Novato, CA (July 27, 2022) – PBLWorks, the leading provider of professional development for Project Based Learning (PBL), has announced its 2022 PBL Champions – a program that honors schools, districts and individuals for their commitment to high quality Project Based Learning. The 2022 PBL Champions are:
- District PBL Champion
- Broward County Public Schools (Fort Lauderdale, Florida)
- School PBL Champion
- Thomas A. Edison Career and Technical Education High School (Queens, New York)
- Individual PBL Champion
- Kendall Van Valkenburg, High School English Teacher at Red Canyon Alternative High School (Gypsum, Colorado)
“We were thrilled to see so many great nominations and learn about the great work happening in classrooms, schools, and districts across the country,” said PBLWorks CEO Bob Lenz in announcing the PBL Champions at the 2022 PBL World conference. “I want to extend my deepest appreciation and admiration for all of you who are weathering the storms this year staying committed to our students, families, and communities. From the bottom of my heart and on behalf of our team at PBLWorks.”
During the 2022 PBL World Conference, PBLWorks also announced the first ever recipient of the “John Larmer Lifetime Learner Award” named after author and PBLWorks’ longtime editor-in-chief John Larmer. This year’s recipient was Rose Moe, a 6th-grade math teacher at Lincoln Middle School in the Santa Monica-Malibu Unified School District. Rose was provided complimentary registration for PBL World 2022.
About the Champions
Broward County Public Schools (BCPS) was selected as District PBL Champion for their commitment to better engage their middle school students. The Reimagining Middle Grades (RMG) initiative serves as the primary method for changing the experience of their middle school students. RMG focuses on Project Based Learning, social and emotional learning, and classes designed to support individual students’ academic and emotional needs.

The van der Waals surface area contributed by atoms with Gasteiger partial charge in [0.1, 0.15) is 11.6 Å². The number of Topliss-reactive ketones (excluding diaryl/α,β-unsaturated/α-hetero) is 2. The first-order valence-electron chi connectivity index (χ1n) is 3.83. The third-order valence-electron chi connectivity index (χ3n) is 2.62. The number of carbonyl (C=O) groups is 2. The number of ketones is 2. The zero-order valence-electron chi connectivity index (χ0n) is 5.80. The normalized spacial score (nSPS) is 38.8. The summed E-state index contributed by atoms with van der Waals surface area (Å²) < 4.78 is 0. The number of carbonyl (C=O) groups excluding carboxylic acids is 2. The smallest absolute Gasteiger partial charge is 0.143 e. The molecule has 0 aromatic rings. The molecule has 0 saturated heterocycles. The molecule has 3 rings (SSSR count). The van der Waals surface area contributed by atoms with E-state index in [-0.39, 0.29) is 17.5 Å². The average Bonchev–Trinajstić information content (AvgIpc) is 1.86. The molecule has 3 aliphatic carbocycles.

“This award reflects the strategic and intentional actions we have taken over the last four years,” said Dr. Jermaine V. Fleming, Cadre Director from the Office of School Performance & Accountability at BCPS.
Through the RMG initiative, BCPS partnered with PBLWorks to train most middle school principals, academic coaches, and over 900 teachers in how to lead for and implement Gold Standard PBL with the vision of each student experiencing at least two projects per year. This partnership catalyzed a cultural and creative shift at BCPS to build and sustain PBL implementation, including:
- Participation from district leaders at all training sessions, the introduction of PBL Learning Walks, and including more time in leadership meetings to focus on PBL;
- Launching a PBL Ambassadors program and a PBL Coaching Network, which consists of PBLWorks trained teachers, leaders, and coaches; and
- Developing a series of in-house professional development offerings to help onboard new staff in the foundations of PBL.
Recently, BCPS hosted its first PBL Presentations of Learning where 21 educator teams had an opportunity to share their journey with district and community leaders. “As we witness our own large-scale evidence supporting PBL’s impact on student achievement, we encourage everyone to stay the course,” said Dr. Fleming. “As long as we stay aware of the needs of our students and teachers and create community, we can all make PBL the main course and actualize the genius in every student.”